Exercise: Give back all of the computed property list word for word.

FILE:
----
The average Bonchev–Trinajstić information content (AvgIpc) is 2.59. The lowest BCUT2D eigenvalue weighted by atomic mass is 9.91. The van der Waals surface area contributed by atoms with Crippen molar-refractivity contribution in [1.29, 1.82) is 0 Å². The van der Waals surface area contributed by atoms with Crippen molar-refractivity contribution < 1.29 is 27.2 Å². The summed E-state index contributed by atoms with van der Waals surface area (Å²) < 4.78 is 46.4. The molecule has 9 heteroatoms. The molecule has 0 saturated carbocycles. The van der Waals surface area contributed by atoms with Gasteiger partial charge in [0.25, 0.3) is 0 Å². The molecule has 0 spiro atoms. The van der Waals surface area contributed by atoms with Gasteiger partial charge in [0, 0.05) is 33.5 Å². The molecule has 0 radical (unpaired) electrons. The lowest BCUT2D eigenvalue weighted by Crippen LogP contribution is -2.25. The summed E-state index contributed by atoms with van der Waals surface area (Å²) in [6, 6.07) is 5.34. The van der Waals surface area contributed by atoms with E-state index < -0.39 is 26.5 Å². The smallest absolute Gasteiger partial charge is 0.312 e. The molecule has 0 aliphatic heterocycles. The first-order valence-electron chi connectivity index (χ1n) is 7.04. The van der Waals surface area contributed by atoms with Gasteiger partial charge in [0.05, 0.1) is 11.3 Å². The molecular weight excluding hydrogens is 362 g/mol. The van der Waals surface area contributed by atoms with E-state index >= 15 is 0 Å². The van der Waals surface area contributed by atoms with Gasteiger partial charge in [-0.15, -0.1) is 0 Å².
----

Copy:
The average Bonchev–Trinajstić information content (AvgIpc) is 2.59. The lowest BCUT2D eigenvalue weighted by atomic mass is 9.91. The van der Waals surface area contributed by atoms with Crippen molar-refractivity contribution in [1.29, 1.82) is 0 Å². The van der Waals surface area contributed by atoms with Crippen molar-refractivity contribution < 1.29 is 27.2 Å². The summed E-state index contributed by atoms with van der Waals surface area (Å²) < 4.78 is 46.4. The molecule has 9 heteroatoms. The molecule has 0 saturated carbocycles. The van der Waals surface area contributed by atoms with Gasteiger partial charge in [0.25, 0.3) is 0 Å². The molecule has 0 spiro atoms. The van der Waals surface area contributed by atoms with Gasteiger partial charge in [0, 0.05) is 33.5 Å². The molecule has 0 radical (unpaired) electrons. The lowest BCUT2D eigenvalue weighted by Crippen LogP contribution is -2.25. The summed E-state index contributed by atoms with van der Waals surface area (Å²) in [6, 6.07) is 5.34. The van der Waals surface area contributed by atoms with E-state index < -0.39 is 26.5 Å². The smallest absolute Gasteiger partial charge is 0.312 e. The molecule has 0 aliphatic heterocycles. The first-order valence-electron chi connectivity index (χ1n) is 7.04. The van der Waals surface area contributed by atoms with Gasteiger partial charge in [0.05, 0.1) is 11.3 Å². The molecular weight excluding hydrogens is 362 g/mol. The van der Waals surface area contributed by atoms with E-state index >= 15 is 0 Å². The van der Waals surface area contributed by atoms with Gasteiger partial charge in [-0.15, -0.1) is 0 Å².